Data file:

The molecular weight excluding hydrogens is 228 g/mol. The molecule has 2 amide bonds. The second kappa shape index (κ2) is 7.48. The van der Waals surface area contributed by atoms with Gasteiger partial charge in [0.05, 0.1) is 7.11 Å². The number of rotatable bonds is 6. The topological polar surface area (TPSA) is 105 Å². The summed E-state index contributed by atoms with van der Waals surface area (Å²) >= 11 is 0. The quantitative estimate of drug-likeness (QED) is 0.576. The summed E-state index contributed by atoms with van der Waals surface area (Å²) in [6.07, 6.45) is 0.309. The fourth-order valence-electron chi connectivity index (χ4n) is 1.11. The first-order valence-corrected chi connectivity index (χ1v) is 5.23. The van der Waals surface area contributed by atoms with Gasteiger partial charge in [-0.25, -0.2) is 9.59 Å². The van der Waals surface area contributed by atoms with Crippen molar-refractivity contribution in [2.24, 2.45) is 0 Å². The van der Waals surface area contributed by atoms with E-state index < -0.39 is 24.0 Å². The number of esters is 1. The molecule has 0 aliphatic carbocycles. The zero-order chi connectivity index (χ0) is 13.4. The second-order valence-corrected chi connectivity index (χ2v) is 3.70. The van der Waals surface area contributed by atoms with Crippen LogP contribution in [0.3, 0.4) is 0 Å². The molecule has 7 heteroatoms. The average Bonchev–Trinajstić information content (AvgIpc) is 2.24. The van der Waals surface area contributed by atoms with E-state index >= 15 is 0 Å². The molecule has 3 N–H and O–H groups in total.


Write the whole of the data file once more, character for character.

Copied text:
The molecular weight excluding hydrogens is 228 g/mol. The molecule has 2 amide bonds. The second kappa shape index (κ2) is 7.48. The van der Waals surface area contributed by atoms with Gasteiger partial charge in [0.05, 0.1) is 7.11 Å². The number of rotatable bonds is 6. The topological polar surface area (TPSA) is 105 Å². The summed E-state index contributed by atoms with van der Waals surface area (Å²) >= 11 is 0. The quantitative estimate of drug-likeness (QED) is 0.576. The summed E-state index contributed by atoms with van der Waals surface area (Å²) in [6.07, 6.45) is 0.309. The fourth-order valence-electron chi connectivity index (χ4n) is 1.11. The first-order valence-corrected chi connectivity index (χ1v) is 5.23. The van der Waals surface area contributed by atoms with Gasteiger partial charge in [-0.25, -0.2) is 9.59 Å². The van der Waals surface area contributed by atoms with Crippen molar-refractivity contribution in [2.24, 2.45) is 0 Å². The van der Waals surface area contributed by atoms with E-state index < -0.39 is 24.0 Å². The number of esters is 1. The molecule has 0 aliphatic carbocycles. The zero-order chi connectivity index (χ0) is 13.4. The second-order valence-corrected chi connectivity index (χ2v) is 3.70. The van der Waals surface area contributed by atoms with Crippen LogP contribution in [0.3, 0.4) is 0 Å². The molecule has 7 heteroatoms. The average Bonchev–Trinajstić information content (AvgIpc) is 2.24. The van der Waals surface area contributed by atoms with E-state index >= 15 is 0 Å². The molecule has 3 N–H and O–H groups in total.